LA: Not really, because it’s still affecting us hard. [Laughs] If anything, I wish I could have been in there and hopefully helped curbed some of this stuff, although it’s much bigger than one person. What’s happened on Wall Street, as President Obama said, has affected Main Street. Look at how so many companies like Pfizer and Home Depot are laying off people while others like Circuit City are closing down. And even the movie studios are extremely lean right now. So, you realize that this is a problem that’s bigger than just Wall Street. It’s affected the entire nation and me too, even though I’m no longer working on Wall Street. It has affected me by virtue of limiting the number of movies being made, limiting which projects are greenlit. That’s killing working actors.
KW: There was a provision in the stimulus package designed to help Hollywood that the Republicans forced the Democrats to take out, saying it was just pork.
LA: Here’s what the Republicans don’t understand. Hollywood has had to go to Prague and to other places in Eastern Europe because they’re getting bigger tax breaks overseas than they get domestically. It’s cheaper to take a production to the Dominican Republic or Canada. Runaway production has been killing the economy of Los Angeles. A film is more than just two or three stars. Hundreds of people are out of work when a production goes overseas and uses a foreign crew. The Republicans don’t understand that Obama’s plan was to invest in domestic films. That’s no different than trying to get people to buy American cars instead of imports. So, you see, we have some economic terrorists, right here in the Capitol who, in the name of partisan politics, are sabotaging programs that would make America better.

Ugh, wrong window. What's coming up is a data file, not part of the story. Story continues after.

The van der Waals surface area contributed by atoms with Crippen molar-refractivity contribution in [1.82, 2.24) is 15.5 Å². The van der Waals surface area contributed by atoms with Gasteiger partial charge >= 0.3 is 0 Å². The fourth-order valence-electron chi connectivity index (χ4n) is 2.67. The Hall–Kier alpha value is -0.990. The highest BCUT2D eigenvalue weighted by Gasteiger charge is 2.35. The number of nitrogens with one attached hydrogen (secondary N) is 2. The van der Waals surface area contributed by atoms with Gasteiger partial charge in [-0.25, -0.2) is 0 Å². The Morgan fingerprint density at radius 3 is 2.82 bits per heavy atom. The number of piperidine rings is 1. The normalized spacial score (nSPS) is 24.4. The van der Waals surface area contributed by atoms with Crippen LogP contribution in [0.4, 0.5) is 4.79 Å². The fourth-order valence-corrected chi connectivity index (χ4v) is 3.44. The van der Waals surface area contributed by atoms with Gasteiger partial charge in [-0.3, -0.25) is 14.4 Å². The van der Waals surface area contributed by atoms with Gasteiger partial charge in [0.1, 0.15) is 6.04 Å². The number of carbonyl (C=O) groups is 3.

KW: I remember you from the famous “Whazzup!” ad Budweiser ran during the Super Bowl years ago. What did you think of this year’s crop of Super Bowl commercials?
LA: Man, I hate to sound like everybody else, but I was very disappointed. But I think that’s indicative of the economy and where we are right now. Companies don’t have a lot of money to spend on elaborate ads like they did in the past.
KW: Is there any question no one ever asks you, that you wish someone would?
LA: How can I help you? At least in my world, that question is never asked. My mom is the only person who asks me that and truly means it. And I’ve found that a lot of people run from friendship because they don’t want to be forced to offer help.
KW: I love that question. Okay, how can I help you?
LA: [Laughs] you know what? You are helping me right now, by helping me promote myself and the projects that I’m working on. That’s a very unselfish act that I appreciate. You could be interviewing anybody else right now, but you’re spending your time with me, and I really appreciate that.